HUTCHINSON, Kan. — It's called brain fade. That time during the summer where school students worry more about their summer vacation than learning.
While it’s always something schools are concerned about, it may be more of a problem this year due to students being away from school for a more extended period of time.
“I think that is definitely a concern,” new Buhler Superintendent Cindy Couchman said. “In fact, we’re using some of our CARES Act money to offer summer school for the first time for kindergarten through 5th grade.”
Couchman says those classes will begin in July so students can make a transition into the next school year in August.
“It’s always a concern every summer . . . and so we’re waiting until July to do it so it kind of springboards them into the next year.”
Couchman says all students will have some setback from the previous year and notes that they can catch back up over time. Couchman wanted to stress that they would not try to get students back to where they would like them to be all at once.
“We have a new starting line, and for the most part it doesn’t have to all be caught up on the first lap . . . first quarter,” Couchman stressed. She said even seniors going to college will have a new starting line as they see college that could be much different than what they imagined last year. Couchman says, even without the pandemic, there are a lot of things parents could do during the summer to make sure their children don’t suffer too much brain fade before the next year.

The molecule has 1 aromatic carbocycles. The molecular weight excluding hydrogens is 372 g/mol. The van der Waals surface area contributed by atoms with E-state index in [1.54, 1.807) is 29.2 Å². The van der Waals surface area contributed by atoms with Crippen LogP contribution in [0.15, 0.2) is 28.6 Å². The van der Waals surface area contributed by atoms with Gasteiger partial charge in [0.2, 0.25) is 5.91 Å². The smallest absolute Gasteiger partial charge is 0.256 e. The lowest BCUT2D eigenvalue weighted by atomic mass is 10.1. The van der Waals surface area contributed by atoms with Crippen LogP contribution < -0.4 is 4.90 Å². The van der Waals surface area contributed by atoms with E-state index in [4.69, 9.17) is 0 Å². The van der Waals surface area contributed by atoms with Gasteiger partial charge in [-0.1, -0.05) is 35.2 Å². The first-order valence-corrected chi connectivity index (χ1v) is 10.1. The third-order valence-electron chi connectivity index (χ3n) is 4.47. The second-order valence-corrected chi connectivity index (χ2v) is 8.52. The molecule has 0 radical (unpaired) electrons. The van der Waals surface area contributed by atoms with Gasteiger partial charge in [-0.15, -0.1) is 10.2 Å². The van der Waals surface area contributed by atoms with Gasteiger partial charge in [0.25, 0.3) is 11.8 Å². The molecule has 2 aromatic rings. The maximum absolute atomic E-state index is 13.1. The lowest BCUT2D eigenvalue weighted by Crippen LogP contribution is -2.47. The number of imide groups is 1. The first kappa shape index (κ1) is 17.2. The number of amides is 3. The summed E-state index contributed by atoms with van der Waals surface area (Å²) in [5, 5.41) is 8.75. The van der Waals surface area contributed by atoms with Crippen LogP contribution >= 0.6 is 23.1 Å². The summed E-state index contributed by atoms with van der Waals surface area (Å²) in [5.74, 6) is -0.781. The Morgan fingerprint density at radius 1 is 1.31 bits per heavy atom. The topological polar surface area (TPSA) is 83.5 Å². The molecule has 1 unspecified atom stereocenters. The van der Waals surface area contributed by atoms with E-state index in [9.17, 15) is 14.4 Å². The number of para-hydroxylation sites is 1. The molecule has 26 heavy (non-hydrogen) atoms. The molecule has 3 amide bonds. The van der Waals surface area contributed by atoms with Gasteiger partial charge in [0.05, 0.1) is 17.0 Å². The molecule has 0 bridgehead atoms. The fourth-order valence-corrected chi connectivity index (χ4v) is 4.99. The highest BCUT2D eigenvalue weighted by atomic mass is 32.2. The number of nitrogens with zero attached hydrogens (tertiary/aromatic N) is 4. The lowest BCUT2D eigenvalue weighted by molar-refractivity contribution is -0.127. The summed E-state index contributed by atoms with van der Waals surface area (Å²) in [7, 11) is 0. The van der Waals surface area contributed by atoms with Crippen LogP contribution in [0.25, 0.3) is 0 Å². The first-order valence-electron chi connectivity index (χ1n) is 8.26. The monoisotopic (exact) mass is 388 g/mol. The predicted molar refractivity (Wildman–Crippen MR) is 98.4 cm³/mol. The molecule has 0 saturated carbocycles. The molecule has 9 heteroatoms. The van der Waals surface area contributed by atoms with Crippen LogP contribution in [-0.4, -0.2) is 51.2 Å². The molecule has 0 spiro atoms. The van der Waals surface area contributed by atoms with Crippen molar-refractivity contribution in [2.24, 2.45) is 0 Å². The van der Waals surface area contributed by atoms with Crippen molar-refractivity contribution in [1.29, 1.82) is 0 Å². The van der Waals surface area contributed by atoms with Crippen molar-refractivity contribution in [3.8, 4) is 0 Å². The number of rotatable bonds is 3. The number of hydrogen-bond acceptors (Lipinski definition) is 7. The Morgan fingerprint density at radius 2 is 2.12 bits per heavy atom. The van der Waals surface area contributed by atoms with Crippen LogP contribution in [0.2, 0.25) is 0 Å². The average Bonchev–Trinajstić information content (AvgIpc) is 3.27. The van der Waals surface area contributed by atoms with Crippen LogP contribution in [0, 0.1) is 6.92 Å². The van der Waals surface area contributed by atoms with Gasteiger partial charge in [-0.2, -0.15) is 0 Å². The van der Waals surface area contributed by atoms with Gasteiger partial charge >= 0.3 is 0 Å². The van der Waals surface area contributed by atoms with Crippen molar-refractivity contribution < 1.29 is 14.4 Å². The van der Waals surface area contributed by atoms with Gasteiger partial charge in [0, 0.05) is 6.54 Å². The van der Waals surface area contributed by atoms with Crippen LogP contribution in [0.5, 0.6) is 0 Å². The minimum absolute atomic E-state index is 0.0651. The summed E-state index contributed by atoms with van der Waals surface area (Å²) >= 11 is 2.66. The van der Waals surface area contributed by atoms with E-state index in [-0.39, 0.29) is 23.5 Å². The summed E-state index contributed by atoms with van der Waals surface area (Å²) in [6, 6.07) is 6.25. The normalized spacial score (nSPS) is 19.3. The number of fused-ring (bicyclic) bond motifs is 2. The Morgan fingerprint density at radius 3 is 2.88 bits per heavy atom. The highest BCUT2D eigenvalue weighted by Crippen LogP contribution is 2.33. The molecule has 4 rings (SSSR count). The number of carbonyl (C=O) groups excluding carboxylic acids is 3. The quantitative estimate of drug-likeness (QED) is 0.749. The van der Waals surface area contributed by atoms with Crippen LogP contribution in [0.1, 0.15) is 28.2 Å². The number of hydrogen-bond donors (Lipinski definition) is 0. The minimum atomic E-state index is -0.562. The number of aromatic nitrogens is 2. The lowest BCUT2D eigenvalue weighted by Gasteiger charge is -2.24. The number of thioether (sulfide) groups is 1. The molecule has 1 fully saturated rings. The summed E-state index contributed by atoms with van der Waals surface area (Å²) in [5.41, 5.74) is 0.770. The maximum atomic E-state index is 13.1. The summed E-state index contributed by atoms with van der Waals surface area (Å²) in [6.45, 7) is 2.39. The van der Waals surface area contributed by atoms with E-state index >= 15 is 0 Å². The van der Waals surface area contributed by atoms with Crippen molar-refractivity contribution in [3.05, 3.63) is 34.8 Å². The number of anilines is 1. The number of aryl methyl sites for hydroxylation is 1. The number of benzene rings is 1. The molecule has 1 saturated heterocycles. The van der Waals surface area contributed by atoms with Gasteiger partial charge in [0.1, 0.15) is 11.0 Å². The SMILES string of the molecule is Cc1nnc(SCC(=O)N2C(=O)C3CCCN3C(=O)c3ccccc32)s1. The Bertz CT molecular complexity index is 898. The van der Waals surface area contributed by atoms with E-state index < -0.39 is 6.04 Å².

“One of the main things is reading. We always want to get them reading, get them to the public library, get books in their hands,” Couchman said. “The other concern obviously is math because reading is a little bit more accessible and parents feel a little more comfortable.”
Couchman says there are many ways to engage your children in math with activities like cooking or finding fun games and apps that provide math learning.